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Top 8 Legal Tech Tips of 2018

Over the last year, we've shared quite a few tech tips to help lawyers navigate all the new and updated tech that's making a big impact in the legal industry.

As the end of 2018 approaches, now might be a good time to take a look back over some of the best tech tips. And since we try to be as helpful as possible here at FindLaw, we've collected eight of the top legal tech tips from 2018 below.

When it comes to lawyers buying new computers, most subscribe to the age-old wisdom: "If it ain't broke, don't fix it."

However, when you're heading into trial, or about to take an important trip, if your computer is on the fritz, it's a risk you probably shouldn't take. If you're having trouble figuring out whether your device is suffering from a potentially terminal problem, below you can read about a few of the tell-tale signs of device failure.

While we lawyers will find no shortage of opinions on what sort of computer bag best reflects upon our profession, when push comes to shove, your computer bag better provide good protection for your computer, and be able to carry whatever else you need. And let's be real for a second, ye ole standard briefcase is a relic of the past and rarely provides decent protection for laptops.

Good computer protection means that there should be a dedicated place for your laptop, that isn't too big for your machine and has enough padding to protect against a drop. It can also be beneficial for that laptop compartment to have at least one firm (or structured side) to protect against bending, as well as be elevated from the bottom of the bag (that way in case of a drop, the laptop won't hit the ground first).

Net Neutrality on the Horizon, or Not

By the laws of the universe, like everything else, net neutrality was destined to die.

Even as the U.S. Senate voted to save net neutrality, the pundits said it would not survive the House of Representatives. The President, who those pundits believe would kill it given the chance, may never have to because the idea was doomed from the beginning.

It's like evolution, survival of the fittest, and capitalization of internet traffic. You can't stop big service providers from driving web traffic where it will make them money.

A recently filed case against Apple claims that the computer maker has been ignoring a known defect in the Macbook and Macbook Pro's keyboard. That alleged defect renders keys on the "butterfly" style keyboards inoperable. And while the company hasn't officially acknowledged the problem as a defect, it has certainly fixed a significant number of computers for the exact same problem, and put up a support page.

The lawsuit may only have two plaintiffs at the moment, but there is an ever-growing number of individuals who may want to get in on the case. A petition was created three weeks ago and has already received over 25,000 signatures. That petition pleads with the computer maker to issue a recall and replace the affected keyboards with something different that won't break.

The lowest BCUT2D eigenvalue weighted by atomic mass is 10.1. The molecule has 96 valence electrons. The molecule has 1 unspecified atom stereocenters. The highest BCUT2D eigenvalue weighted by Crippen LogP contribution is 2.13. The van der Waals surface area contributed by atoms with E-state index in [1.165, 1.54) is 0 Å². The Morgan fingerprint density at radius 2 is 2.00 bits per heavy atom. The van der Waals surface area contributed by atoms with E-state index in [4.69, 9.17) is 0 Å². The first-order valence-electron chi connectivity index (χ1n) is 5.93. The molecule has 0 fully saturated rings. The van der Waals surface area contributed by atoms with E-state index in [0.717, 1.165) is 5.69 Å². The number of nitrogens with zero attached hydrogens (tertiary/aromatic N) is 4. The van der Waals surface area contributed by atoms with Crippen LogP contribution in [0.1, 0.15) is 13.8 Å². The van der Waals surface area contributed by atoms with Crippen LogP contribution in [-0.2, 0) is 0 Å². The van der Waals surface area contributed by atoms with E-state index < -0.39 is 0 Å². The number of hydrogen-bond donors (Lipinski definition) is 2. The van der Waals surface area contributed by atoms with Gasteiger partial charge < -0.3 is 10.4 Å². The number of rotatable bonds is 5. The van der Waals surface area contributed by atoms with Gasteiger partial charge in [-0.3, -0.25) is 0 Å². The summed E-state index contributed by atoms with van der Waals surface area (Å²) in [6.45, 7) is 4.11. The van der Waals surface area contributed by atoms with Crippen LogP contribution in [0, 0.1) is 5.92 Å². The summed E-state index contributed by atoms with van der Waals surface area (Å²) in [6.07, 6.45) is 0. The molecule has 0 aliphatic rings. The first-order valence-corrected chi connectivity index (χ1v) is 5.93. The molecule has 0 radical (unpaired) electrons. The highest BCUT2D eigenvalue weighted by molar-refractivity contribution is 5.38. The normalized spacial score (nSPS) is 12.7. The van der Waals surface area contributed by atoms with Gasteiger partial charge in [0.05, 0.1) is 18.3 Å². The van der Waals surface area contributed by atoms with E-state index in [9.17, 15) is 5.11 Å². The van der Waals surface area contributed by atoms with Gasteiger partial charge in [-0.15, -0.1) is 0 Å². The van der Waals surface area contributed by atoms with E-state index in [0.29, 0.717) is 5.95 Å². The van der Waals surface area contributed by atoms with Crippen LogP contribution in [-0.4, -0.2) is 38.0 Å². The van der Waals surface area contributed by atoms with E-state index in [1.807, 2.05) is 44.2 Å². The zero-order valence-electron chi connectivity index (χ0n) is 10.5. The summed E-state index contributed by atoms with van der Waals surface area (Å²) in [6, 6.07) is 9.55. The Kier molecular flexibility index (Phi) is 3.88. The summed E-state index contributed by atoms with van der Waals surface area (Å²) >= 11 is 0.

FBI Used Best Buy's Geek Squad for Child Porn Informants

You can find 'geeks' somewhere between 'cool' and 'sketchy.'

Like members of the Geek Squad are cool because they can fix computers. But they can also be sketchy because some have been paid to turn over child pornography they find on computers to federal authorities.

According to newly released records from the FBI, Best Buy's geeks have been working with the agency for a decade.

In what may seem like a venture into the category of the legally weird for this legal tech blog, a recent lawsuit that was dismissed by the Texas courts tells a tale too odd not to share, again and again.

A self-described "Objectophile" lost his Texas lawsuit filed in order to be able to marry his own laptop, and he's tried this more than once. But barring the general considerations of the physical impossibility of marrying personal property, there's an interesting question that follows, beyond just what in the digitally-damned hell this guy was thinking.

Are Lawyer Bots Impacting Jobs?

It's not really news that robots will take over lawyer jobs, but it is about that time.

A year ago, the McKinsey Global Institute estimated that 23 percent of a lawyer's job could be automated. As it turned out, that future is already here.

Some 1.1 million legal professionals in the United States did not lose their jobs in 2017, but the traditional legal neighborhood has definitely changed since the robots started to move in.

When you're in the zone, banging your fists against the keyboard trying to knock out that brief, stopping to open up the list of "symbols" and scrolling through them can be a real flow killer.

Luckily, there are a few options that you may not even realize exist. If you have the desk space and money to burn, you can buy one of the new "legal" keyboards or keyboard attachments. These have quite a few useful keys that you won't find on a standard keyboard.

However, if you don't have desk space, nor extra computer peripheral cash sitting around, you can easily get by using standard keyboard shortcuts, so long as you can remember them.

Below is a list of the most helpful keyboard shortcuts for lawyers. Most of them should work on most all computers, except for the Word specific ones at the end.

Black Friday Deals for Lawyers

"But it was on sale!"

It's such an accepted explanation for impulse buying, it's practically a mantra. And as religious holidays go, Black Friday is a universally acceptable day to worship the sale.

With some guidance from tech experts, FindLaw has a shoppers list for your pilgrimage to tech nirvana on sale day. This is the lawyer's edition: